From the rear of Section 348 at U.S. Bank Stadium in Minneapolis, several stories above the court and far, far away from the action, college basketball's biggest stage could not look smaller.
More than 70,000 people will attend the men's Final Four on Saturday at the home of the NFL's Vikings, the court at midfield resembling a postage stamp for some who have paid, at minimum, hundreds of dollars to get in.
The fact so many people will pay so much to see so little from so far away is why the NCAA Division I men's basketball semifinals and title game haven't been played in an actual basketball arena since 1996.
It's why the best Chicago's United Center (capacity of at least 23,129 with standing room) can hope for is to host the Midwest Region semifinals and final, as it did in 2016 and will again in 2022.
Yes, this year's regional finals _ played at Anaheim's Honda Center, Louisville's KFC Yum! Center, Kansas City's Sprint Center and Washington's Capital One Arena _ rocked in standard basketball/hockey arenas.
That's just not how the NCAA rolls at Final Four time.
Unless Chicago builds a megadome, the sort of venue it would need to host a Super Bowl, the NCAA isn't going to look up from counting its Final Four money.
Meanwhile, the NFL Colts' Lucas Oil Stadium in Indianapolis, home to NCAA headquarters, will be getting the Final Four every five or six years.
"Think how many people are trying to get in just to see it that don't care if they have the greatest view in the world," veteran CBS play-by-play man Jim Nantz said during a conference call this week in response to my question about the new NCAA normal of ginormous venues.
"They don't care if they're in the upper-deck corner. They want to be able to say they went to the Final Four, and we haven't lost anything in terms of ambience."
It has been 10 years since the NCAA moved the Final Four's court to the center of these enormodomes.
Before that, when the national semifinals and final were played in these sorts of venues, the court essentially was set up in an end zone, often with some seating sections blocked by a curtain, to bring at least some fans something resembling a normal game experience.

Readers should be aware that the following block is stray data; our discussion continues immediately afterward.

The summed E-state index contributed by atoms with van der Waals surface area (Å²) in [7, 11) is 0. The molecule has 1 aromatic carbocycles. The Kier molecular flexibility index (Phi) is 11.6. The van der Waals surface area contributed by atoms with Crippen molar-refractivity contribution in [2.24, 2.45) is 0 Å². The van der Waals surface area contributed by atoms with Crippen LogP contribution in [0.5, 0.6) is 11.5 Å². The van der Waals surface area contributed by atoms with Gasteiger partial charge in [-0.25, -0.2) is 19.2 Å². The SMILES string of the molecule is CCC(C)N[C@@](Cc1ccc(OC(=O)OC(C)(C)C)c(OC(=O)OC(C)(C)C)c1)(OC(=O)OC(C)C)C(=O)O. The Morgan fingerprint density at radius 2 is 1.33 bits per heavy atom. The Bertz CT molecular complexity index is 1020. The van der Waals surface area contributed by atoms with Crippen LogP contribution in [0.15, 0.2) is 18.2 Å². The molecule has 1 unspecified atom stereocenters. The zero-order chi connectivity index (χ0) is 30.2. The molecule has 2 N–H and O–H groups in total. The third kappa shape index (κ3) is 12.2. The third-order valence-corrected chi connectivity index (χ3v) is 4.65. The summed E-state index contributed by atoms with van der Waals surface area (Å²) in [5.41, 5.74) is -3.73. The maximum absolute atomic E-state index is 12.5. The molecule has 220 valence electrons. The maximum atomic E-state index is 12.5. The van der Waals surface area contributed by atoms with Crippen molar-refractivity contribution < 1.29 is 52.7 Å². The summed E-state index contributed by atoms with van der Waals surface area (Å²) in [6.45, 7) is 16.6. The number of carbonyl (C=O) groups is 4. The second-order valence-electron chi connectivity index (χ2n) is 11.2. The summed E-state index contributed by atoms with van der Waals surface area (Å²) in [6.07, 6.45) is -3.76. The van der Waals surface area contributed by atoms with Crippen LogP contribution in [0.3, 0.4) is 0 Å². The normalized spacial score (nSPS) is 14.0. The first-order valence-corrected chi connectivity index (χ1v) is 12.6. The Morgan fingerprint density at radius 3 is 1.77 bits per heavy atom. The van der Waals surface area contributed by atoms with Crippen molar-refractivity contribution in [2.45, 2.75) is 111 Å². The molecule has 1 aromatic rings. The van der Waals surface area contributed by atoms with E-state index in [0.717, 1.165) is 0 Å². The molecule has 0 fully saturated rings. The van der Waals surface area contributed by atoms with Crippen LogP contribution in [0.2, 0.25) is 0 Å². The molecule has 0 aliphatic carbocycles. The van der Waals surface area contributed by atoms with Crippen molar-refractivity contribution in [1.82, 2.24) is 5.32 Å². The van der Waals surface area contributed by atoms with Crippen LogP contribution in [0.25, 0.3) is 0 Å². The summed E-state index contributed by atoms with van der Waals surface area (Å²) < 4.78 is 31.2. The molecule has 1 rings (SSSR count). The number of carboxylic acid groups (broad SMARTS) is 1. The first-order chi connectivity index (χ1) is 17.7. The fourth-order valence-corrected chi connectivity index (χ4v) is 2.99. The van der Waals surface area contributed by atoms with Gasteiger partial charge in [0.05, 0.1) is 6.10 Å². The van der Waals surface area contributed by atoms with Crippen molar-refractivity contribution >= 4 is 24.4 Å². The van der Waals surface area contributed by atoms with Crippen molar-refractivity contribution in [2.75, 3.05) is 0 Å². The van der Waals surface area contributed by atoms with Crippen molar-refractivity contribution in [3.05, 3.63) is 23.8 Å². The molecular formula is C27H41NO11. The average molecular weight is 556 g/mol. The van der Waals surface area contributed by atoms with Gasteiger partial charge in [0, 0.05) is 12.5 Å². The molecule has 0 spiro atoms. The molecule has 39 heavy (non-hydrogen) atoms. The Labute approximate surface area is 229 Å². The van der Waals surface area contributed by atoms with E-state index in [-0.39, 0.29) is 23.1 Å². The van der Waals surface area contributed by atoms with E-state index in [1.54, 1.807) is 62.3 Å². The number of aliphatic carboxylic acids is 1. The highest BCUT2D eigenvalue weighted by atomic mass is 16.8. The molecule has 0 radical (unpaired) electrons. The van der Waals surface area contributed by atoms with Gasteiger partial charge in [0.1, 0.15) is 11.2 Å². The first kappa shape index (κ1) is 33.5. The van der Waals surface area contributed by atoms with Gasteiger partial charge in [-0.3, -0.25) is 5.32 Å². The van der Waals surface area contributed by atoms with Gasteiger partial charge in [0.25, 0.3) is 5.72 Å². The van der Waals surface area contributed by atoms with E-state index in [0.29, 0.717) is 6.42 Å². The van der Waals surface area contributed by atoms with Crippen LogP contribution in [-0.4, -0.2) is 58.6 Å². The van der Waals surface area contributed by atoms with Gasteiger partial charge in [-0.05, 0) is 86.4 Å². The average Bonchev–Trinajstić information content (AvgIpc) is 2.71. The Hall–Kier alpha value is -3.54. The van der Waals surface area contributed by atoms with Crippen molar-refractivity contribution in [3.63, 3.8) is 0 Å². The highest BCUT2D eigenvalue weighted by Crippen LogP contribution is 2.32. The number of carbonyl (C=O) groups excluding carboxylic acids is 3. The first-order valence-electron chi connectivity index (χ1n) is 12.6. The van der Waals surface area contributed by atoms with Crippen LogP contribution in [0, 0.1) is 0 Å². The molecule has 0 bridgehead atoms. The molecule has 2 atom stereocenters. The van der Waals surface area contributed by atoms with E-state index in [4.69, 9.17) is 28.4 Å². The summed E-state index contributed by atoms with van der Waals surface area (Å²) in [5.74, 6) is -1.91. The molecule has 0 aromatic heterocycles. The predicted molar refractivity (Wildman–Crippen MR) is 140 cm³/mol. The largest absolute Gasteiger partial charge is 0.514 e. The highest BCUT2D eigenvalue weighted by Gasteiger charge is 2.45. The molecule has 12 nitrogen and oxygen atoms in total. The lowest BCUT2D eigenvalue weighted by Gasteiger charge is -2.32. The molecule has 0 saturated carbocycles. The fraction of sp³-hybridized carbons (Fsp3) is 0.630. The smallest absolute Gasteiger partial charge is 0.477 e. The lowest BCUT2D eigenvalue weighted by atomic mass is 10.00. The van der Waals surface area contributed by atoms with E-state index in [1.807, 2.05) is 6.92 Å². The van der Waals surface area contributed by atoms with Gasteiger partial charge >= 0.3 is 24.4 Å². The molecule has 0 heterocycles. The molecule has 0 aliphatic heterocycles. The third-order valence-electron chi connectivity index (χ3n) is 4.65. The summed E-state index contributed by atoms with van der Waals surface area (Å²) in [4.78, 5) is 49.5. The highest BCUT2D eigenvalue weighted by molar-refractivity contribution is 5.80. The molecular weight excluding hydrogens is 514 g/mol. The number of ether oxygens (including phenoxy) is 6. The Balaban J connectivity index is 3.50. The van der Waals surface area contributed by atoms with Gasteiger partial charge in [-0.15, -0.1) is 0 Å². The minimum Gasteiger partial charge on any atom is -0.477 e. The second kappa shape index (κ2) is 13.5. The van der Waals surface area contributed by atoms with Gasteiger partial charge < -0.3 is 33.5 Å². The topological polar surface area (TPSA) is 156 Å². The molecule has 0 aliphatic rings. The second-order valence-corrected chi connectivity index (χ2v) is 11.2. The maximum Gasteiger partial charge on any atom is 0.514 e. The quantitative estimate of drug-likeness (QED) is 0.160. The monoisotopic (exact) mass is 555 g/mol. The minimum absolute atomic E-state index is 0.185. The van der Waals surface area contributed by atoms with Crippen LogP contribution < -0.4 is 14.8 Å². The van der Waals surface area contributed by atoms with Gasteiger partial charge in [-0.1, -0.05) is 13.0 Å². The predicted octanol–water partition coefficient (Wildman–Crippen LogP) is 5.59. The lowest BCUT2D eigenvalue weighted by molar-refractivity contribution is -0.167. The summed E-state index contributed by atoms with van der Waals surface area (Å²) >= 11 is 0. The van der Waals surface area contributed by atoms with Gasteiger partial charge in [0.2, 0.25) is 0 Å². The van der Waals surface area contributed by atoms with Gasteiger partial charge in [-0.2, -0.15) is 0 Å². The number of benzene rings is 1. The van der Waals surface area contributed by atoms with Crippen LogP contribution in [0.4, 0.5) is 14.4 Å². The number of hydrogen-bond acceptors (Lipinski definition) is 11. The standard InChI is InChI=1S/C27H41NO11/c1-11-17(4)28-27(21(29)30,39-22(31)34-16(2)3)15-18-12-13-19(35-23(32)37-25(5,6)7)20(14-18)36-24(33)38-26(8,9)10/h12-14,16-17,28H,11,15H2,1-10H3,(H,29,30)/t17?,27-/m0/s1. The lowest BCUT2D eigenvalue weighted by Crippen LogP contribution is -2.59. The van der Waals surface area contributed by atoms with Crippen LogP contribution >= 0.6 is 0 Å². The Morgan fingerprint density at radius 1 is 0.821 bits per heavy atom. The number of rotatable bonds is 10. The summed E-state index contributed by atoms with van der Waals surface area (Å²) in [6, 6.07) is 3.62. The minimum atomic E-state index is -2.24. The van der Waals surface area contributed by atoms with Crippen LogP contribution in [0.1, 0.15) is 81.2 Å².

But it was only an illusion, and beginning in 2009 at Detroit's Ford Field, home of the NFL's Lions, the NCAA figured, why bother? Might as well pack the joint.
Fans tired of squinting can always watch the action on the video screens.
"I don't think the crowd noise is lost, for as vast as these buildings are," said Nantz, who said he was initially skeptical about the change. "I mean, you are talking about 70,000 people in attendance.
"So we haven't lost anything in terms of that atmosphere. The biggest complication has been the adjustment to being able to play in a building that's so vast ... for these guys who are trying to get their sightlines down."
The low point, he noted, was probably the 2011 Final Four at Reliant Stadium in Houston, the home of the NFL's Texans.
Connecticut beat Butler 53-41 for the title. The Huskies shot 34.5 percent from the field. The Bulldogs were an even uglier 18.8 percent.
"For some reason, that's gone away in recent years," Nantz said. "I don't know what tweaks or adjustments they've made with the baskets or the background or the backdrop."
CBS analyst Bill Raftery, who, like Nantz, sits courtside no matter the venue, said today's college players are "so comfortable at this point in the year" that the basketball-in-a-football-stadium thing isn't a factor.
"I don't think it encumbers them whatsoever," Raftery said. "They'll get a couple of practice days. ... These kids can acclimate themselves easily."
As for the fans, well ...
"The NCAA has done a great job in making it as intimate as possible," he said _ "as possible" being the critical qualifier. "I know some of those people that sit way up top wouldn't agree with me."
But they're so far away, who would hear them if they complained?